Champaign-Urbana Astronomical Society
Did you see Mercury last month? I believe we had a clear night on May 13 and the Moon was beautiful to the left of Mercury. I hope you saw that. Mercury is no longer in the picture (well, not like it was in May) and, in fact, it will pass between the Sun and the Earth on June 10 to slip into the morning sky. Mercury will ascend in the morning sky though it’ll reach its greatest separation from the Sun early next month. Early risers may see it at the end of June but don’t mistake it for the star Aldebaran – they’ll be relative close in separation and brightness.
Back to the evening sky. Venus is still in the process of making a slow ascent from the horizon. At the beginning of June, it sets at 9:45pm CDT, a bit over an hour past sunset. That stretches to about 95 minutes at the end of June. Venus comes pretty close to passing over the rich star cluster, M35, in the foot of Gemini, but the sky will be too bright to see the cluster. Look for Venus low in the west-northwest. At magnitude -3.8, you don’t have to wait that long after sunset to start looking. A thin crescent Moon is just below and right of Venus on the evening of the 11th (pictured here) then midway between Venus and Mars on the 12th. Note this month how the separation between Venus and Mars is decreasing. By the end of June, it’s about 7.5 degrees. On the evening of the 24th Venus is in line with the stars Castor and Pollux.
Mars is pretty faint (well, for Mars, anyway) at magnitude +1.8, but Mars does something cool this month. Easily locate Mars on June 13 since the crescent Moon will be right above it. Then keep an eye on the planet with binoculars. On June 23 Mars will cross in front of the Beehive Cluster in Cancer. Granted it’s not high in the sky but if you can find a good, unobstructed horizon, you got a good shot. Mars will look like an extra “star” in the cluster but, of course, the cluster is well over 15 millions times further away!!
Jupiter and Saturn are still in the morning sky but, in mid-June, they’re both above the east-southeastern horizon by just after midnight. By sunrise, they are closed to being on the meridian. On June 1, a roughly 3rd quarter Moon is just below Jupiter but the scene repeats itself near the end of the month. The Moon is near Saturn on the morning of the 27th and then below and between the two planets the next morning.
Besides Mars in the Beehive, diligent observers might look for the brightest asteroid, Vesta, among the stars of Leo. It’ll be about magnitude +7.6 so you’ll need binoculars at minimum. It’s nice when asteroids are near stars. Start with Theta Leonis (one of the Lion’s back legs) and go past the galaxies M65 and M66 to the star 78 Leonis (magnitude 4). See the next page for a chart. Vesta is between two stars at magnitudes 5.8 and 6.5. Now the key to finding an asteroid is to watch over a couple of nights and look for movement. There’s a reason why the name “asteroid” means “starlike!”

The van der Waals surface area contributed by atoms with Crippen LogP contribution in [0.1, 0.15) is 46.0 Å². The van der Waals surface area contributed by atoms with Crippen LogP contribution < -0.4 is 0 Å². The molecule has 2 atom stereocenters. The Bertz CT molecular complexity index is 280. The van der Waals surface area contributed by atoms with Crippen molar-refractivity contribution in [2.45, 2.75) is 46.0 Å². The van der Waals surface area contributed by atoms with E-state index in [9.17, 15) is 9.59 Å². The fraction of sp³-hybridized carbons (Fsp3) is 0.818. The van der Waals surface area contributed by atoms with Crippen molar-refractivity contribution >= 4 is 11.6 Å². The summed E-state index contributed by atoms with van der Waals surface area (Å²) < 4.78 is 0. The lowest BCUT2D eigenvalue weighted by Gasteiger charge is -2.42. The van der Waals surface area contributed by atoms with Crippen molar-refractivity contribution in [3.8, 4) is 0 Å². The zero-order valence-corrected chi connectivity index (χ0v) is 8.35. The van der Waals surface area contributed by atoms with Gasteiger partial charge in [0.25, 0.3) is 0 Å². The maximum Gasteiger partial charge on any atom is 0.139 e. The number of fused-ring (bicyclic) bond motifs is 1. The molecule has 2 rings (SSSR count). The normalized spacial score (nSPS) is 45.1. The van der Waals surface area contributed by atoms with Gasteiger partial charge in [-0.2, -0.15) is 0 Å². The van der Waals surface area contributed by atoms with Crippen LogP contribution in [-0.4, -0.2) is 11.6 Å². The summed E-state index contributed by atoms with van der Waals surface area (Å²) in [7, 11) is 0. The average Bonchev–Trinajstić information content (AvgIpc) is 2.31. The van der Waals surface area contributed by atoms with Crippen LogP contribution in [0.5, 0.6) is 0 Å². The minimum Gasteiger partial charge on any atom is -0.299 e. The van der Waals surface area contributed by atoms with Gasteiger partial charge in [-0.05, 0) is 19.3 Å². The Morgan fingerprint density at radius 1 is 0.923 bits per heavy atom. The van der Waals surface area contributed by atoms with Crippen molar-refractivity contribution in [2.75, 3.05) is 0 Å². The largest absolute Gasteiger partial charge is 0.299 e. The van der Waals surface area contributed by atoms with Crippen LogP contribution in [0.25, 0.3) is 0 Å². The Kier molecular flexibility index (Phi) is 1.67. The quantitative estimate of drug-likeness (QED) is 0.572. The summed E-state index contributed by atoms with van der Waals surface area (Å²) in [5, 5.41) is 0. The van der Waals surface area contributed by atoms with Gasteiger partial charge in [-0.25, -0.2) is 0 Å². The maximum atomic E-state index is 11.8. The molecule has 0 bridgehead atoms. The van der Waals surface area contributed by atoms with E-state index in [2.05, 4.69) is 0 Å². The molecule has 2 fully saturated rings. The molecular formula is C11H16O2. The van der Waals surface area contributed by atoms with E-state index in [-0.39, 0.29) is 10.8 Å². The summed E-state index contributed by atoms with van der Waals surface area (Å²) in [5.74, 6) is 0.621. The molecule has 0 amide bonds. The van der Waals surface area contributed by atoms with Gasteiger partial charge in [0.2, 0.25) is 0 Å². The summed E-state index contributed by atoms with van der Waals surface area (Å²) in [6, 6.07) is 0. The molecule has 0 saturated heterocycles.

We also have an annular eclipse coming up on June 10, though the path of the Moon’s shadow goes over both the Earth’s geographic and magnetic poles. Eastern Canada has probably the best view for a inhabited area. Will we get to see it here? Maximum eclipse occurs while it’s still dark here. You may get
to see some or the Moon exiting the Sun disk right at sunrise on the 10th. Now if you try, USE ECLIPSE GLASSES! DO NOT look at the Sun with just your eyes! The entire eclipse is over around 8am.
Oh, yeah, and happy summer, too! The summer solstice occurs on Sunday, June 20, at 10:32pm. That is when the Sun is over the Tropic of Cancer. We’ll have our longest day and the Sun will be at its highest at noon (though not straight up). I got into a bit of a “heated discussion” with a couple of meteorologists who claim summer begins June 1 and they “have the data to prove it.” I haven’t seen the data yet. The calendar is so arbitrary. Whether you like the solstice or not, it’s a definitive date and time! I suppose in the long run it really doesn’t matter, right?